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Photo: Ethan Tate

art

EYE EXAM

SHoP Closing By Lee Colon

5 SHOWS TO SEE NOW =recommended For expanded reviews, visit art.newcity.com. NEW AND NOTEWORTHY SHOWS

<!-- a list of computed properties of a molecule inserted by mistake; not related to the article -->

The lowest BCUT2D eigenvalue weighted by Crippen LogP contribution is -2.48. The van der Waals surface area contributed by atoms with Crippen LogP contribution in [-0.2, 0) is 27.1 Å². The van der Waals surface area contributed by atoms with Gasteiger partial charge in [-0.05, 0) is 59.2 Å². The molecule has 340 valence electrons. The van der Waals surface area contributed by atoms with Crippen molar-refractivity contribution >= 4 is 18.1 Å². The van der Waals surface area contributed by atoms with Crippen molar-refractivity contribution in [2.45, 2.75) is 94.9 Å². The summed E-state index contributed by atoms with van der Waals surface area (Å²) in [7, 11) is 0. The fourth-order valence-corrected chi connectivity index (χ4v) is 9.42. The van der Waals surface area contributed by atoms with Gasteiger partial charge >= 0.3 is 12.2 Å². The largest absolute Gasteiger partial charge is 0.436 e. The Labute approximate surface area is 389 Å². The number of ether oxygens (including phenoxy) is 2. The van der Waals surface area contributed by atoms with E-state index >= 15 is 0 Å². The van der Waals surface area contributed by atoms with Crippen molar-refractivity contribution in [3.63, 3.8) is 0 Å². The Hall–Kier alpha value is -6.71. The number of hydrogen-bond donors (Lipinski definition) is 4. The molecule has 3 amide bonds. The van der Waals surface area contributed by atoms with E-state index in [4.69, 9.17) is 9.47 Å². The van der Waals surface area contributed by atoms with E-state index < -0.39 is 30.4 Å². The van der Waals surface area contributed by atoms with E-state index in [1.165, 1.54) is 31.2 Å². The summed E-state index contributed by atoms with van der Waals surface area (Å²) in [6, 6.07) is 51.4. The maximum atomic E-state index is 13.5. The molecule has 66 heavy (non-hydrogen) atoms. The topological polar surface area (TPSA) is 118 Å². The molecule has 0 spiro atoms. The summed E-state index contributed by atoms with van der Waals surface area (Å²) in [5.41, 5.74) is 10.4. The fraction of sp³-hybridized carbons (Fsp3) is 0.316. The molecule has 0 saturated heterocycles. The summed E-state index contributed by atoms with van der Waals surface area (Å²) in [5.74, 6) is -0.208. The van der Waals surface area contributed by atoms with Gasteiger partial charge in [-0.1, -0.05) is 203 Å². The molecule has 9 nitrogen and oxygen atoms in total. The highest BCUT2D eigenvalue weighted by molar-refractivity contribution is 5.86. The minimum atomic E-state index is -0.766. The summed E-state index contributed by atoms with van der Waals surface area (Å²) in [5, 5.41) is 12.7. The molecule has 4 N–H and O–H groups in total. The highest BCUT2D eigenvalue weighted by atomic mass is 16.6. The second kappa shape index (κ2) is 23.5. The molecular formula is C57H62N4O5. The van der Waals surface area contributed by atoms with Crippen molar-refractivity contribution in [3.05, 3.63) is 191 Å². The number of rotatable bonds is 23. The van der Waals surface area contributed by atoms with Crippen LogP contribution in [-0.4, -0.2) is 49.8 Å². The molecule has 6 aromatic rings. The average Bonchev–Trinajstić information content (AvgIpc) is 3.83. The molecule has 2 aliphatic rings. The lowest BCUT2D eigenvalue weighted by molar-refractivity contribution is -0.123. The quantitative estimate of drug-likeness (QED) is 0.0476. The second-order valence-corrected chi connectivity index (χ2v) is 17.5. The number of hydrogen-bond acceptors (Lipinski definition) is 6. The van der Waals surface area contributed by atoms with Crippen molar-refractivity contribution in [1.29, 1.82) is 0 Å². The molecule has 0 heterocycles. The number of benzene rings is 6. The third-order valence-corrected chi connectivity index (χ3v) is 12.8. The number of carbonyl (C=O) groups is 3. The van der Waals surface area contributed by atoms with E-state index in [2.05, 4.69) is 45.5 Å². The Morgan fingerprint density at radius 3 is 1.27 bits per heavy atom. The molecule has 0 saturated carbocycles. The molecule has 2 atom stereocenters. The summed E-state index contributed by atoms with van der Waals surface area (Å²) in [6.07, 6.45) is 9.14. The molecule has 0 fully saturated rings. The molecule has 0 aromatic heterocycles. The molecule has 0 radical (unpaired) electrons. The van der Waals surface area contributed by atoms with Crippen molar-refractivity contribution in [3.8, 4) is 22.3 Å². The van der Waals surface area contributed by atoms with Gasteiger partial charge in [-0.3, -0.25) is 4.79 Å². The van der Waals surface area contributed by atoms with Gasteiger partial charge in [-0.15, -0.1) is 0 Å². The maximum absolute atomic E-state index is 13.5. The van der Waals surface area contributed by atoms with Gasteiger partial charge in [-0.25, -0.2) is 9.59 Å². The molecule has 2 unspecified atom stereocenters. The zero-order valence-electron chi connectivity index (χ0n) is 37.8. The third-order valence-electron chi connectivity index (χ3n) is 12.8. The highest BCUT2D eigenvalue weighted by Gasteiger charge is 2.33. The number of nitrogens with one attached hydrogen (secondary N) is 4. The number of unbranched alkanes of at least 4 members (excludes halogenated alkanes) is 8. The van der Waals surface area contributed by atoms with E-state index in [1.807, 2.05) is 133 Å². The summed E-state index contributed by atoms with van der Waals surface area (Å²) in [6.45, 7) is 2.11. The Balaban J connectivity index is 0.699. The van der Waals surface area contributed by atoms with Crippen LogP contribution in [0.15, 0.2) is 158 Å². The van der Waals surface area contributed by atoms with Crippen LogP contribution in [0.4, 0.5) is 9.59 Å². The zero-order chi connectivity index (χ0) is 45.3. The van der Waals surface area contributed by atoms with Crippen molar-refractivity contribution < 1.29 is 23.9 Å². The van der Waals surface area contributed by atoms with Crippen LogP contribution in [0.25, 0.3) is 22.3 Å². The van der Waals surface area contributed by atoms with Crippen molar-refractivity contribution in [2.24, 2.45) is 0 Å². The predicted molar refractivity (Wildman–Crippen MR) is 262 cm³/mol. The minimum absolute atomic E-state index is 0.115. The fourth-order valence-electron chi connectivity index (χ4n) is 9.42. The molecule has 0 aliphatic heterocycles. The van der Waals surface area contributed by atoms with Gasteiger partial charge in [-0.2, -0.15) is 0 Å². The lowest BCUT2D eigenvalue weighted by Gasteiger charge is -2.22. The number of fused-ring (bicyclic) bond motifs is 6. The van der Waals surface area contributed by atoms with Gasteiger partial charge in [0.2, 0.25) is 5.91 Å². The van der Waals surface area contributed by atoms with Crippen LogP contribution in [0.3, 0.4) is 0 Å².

1 O n M a k i n g Th i n g s M at t e r